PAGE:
If 8K is the point where there is zero reason to increase resolution any further on home displays, then that seems like a worthy goal. 4K is definitely not enough for some applications.
post #437 of 670
Chronoptimist: If 8K really does happen what size screen will you buy to enjoy its benefits?
post #438 of 670
Quote:
Originally Posted by Chronoptimist View Post


If 8K is the point where there is zero reason to increase resolution any further on home displays, then that seems like a worthy goal. 4K is definitely not enough for some applications.

The problem is most of those 8K applications have nothing to do with in-home TV viewing, but rather medical & research applications. So I still have not been convinced of the need for 8K in the home.
post #439 of 670
With 8K you need a billion inch screen and there's no way to broadcast it but it's going to happen?

What is more absurd--that notion--or the people at area 51 with the black helicopters releasing moth eyes?

They're out there!
post #440 of 670
Quote:
Originally Posted by Chronoptimist View Post


Those are 15″ notebooks, not tablets.

You may have missed my attempt at humor there, Chron.
Quote:
I have long argued that Apple should have gone 3× with their “retina” devices, rather than only 2×, because they can’t move up in resolution again now unless they either go to 4× (unlikely) or go to 3× which means that current 2× apps won't scale nicely.

Processing is not free. Nor is backlighting for all those tiny aperture pixels. They went with 2x for a reason and they won't be moving up, I think.

In fact, there are many who think they won't join the 1920 x 1080 bandwagon on phones anytime soon that even if they grow the screen to ~5", they'll let the pixel density drop to 264ppi or so.
Quote:
These 1080p devices are roughly equivalent to the 3× I argued that we should have been switching to right away, and I can absolutely see a difference between them and 720p devices.

You can if you're close enough. And it matters for some small number of apps. It doesn't matter for many apps though.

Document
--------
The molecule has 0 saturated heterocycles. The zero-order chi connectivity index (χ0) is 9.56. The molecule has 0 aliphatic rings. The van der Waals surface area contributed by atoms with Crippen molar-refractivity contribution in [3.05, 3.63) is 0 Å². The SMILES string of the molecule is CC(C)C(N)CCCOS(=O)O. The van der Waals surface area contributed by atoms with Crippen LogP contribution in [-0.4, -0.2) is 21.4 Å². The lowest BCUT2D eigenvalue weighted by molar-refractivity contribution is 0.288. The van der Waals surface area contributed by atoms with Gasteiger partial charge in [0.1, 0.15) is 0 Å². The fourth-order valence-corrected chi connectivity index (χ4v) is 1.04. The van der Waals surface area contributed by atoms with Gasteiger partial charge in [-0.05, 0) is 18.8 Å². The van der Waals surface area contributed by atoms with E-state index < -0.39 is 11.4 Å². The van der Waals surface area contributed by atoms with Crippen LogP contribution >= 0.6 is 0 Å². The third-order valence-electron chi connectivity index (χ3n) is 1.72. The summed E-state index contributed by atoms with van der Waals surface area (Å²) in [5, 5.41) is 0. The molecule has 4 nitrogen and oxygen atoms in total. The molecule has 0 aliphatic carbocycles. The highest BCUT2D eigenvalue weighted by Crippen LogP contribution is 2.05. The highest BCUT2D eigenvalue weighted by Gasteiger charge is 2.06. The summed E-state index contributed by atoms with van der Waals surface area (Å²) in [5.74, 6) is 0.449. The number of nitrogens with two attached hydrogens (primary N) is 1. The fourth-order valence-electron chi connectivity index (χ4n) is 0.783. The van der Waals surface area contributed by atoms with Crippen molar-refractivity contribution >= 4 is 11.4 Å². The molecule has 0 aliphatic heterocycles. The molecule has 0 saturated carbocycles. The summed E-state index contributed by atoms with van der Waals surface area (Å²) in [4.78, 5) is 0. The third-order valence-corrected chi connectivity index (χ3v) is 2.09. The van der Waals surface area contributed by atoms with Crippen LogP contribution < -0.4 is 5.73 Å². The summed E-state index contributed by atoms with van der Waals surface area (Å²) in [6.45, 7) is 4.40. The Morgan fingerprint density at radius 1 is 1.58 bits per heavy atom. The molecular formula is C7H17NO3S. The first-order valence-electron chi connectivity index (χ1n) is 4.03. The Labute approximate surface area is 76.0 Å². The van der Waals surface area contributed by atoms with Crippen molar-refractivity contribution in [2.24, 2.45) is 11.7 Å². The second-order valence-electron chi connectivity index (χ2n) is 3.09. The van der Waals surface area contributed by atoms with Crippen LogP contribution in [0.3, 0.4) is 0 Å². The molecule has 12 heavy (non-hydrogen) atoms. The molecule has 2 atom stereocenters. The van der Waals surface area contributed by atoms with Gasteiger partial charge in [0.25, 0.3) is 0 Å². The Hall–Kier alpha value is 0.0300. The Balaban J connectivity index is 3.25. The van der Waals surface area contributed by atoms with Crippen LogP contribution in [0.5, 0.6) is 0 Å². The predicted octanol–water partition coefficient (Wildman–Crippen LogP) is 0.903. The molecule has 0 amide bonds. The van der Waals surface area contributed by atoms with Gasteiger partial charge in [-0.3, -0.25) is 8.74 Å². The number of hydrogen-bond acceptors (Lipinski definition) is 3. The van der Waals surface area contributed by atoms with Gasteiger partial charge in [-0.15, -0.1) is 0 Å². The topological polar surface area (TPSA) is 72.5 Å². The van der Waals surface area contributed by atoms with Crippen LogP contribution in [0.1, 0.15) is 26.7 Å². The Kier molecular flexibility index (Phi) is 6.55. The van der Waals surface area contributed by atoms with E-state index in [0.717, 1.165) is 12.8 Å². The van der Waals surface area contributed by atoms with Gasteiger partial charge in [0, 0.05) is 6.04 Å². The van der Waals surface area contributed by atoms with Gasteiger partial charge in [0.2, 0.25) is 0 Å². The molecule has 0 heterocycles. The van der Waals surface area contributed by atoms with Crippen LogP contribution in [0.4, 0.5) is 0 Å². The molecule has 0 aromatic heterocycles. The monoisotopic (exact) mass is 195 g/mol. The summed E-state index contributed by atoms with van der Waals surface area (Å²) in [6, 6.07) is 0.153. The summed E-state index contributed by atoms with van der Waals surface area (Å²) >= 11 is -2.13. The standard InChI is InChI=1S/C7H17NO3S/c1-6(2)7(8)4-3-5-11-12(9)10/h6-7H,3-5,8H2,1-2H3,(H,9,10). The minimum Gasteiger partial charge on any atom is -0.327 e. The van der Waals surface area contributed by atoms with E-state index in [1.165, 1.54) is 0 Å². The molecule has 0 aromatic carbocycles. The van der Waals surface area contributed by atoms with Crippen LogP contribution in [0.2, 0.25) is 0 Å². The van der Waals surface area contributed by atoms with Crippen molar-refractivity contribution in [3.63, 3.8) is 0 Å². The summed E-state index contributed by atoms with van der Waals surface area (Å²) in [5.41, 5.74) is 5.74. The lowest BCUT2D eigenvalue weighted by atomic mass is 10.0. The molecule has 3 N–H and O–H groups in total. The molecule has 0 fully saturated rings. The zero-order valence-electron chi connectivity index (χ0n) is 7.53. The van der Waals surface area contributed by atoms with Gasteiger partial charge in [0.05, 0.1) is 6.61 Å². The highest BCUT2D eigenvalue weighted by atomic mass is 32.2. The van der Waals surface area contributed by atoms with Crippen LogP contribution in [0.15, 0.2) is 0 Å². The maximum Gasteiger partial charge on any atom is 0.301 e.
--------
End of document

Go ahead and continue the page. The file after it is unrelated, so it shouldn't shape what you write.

Quote:
If 8K is the point where there is zero reason to increase resolution any further on home displays, then that seems like a worthy goal. 4K is definitely not enough for some applications.

But so what? Is the goal of every device to support every application? I don't believe the answer is yes. And making everyone carry the baggage of all that processing power for those small number of apps isn't a win.
post #441 of 670
Quote:
Originally Posted by Artwood View Post

Chronoptimist: If 8K really does happen what size screen will you buy to enjoy its benefits?
Well Windows currently does 150% UI scaling cleanly, and OS X does 200% scaling. So anything between 44" (200 PPI) and 58" (150 PPI) would be ideal for me.

If future versions of Windows or OS X supported 300-400% scaling, I would happily buy a 22" monitor, as that is 400 PPI, and about the limit for me. (these 5" 1080p phones are just about right) That would be perfect for photo editing, as you would be able to finally see print-like results.

4K would be ideal at laptop sizes, giving you around 300 PPI on a 15" model.
Quote:
Originally Posted by rogo View Post

Processing is not free. Nor is backlighting for all those tiny aperture pixels. They went with 2x for a reason and they won't be moving up, I think.
That's true. I understand why they went with 2x, but I would rather they held off a year and went with 3x - particularly on the iPad where the pixel density is already lower.
Quote:
Originally Posted by rogo View Post

You can if you're close enough. And it matters for some small number of apps. It doesn't matter for many apps though.
Most of my apps have text in them.
Quote:
Originally Posted by rogo View Post

But so what? Is the goal of every device to support every application? I don't believe the answer is yes. And making everyone carry the baggage of all that processing power for those small number of apps isn't a win.
That is exactly what Apple has been doing with their iOS devices right from the beginning. It's only recently with the iPhone 5 that anything has changed. Prior to that, you design one iPhone app, and it looks the same across all devices (either at 1x or 2x) similarly, you develop one iPad app, and it looks the same on every iPad - either at 1x or 2x.

Once you start changing aspect ratios, or going to non-integer resolutions, you are having to develop completely different versions of your app for those devices. Going from 1x to 3x would have been easy - legacy apps simply turn one pixel into a 3x3 box. But now we have 2x devices, and you can't cleanly upscale that to a 3x device - you need to go to 4x for that. (which is overkill)

If they went to 3x, 1x apps would look good, but current "retina" 2x apps would look bad until they were updated, which involves creating new assets.
post #442 of 670
Chron, all those points are well made.
post #443 of 670
rogo: I believe you said that you have a 65-inch plasma set now. When you do buy your next set--whether it be 4K or not or LCD or OLED--what size do you think you'd go for? I figure you like everyone else gets a little bit bigger with each purchase.

What's the biggest size you could see yourself getting next?

Is it true that with the price of OLED probably being extreme and 4K at a premium--that if someone actually wants to get the real benefits of 4K at 9 or 10 feet away that they'll have to go MASSIVE!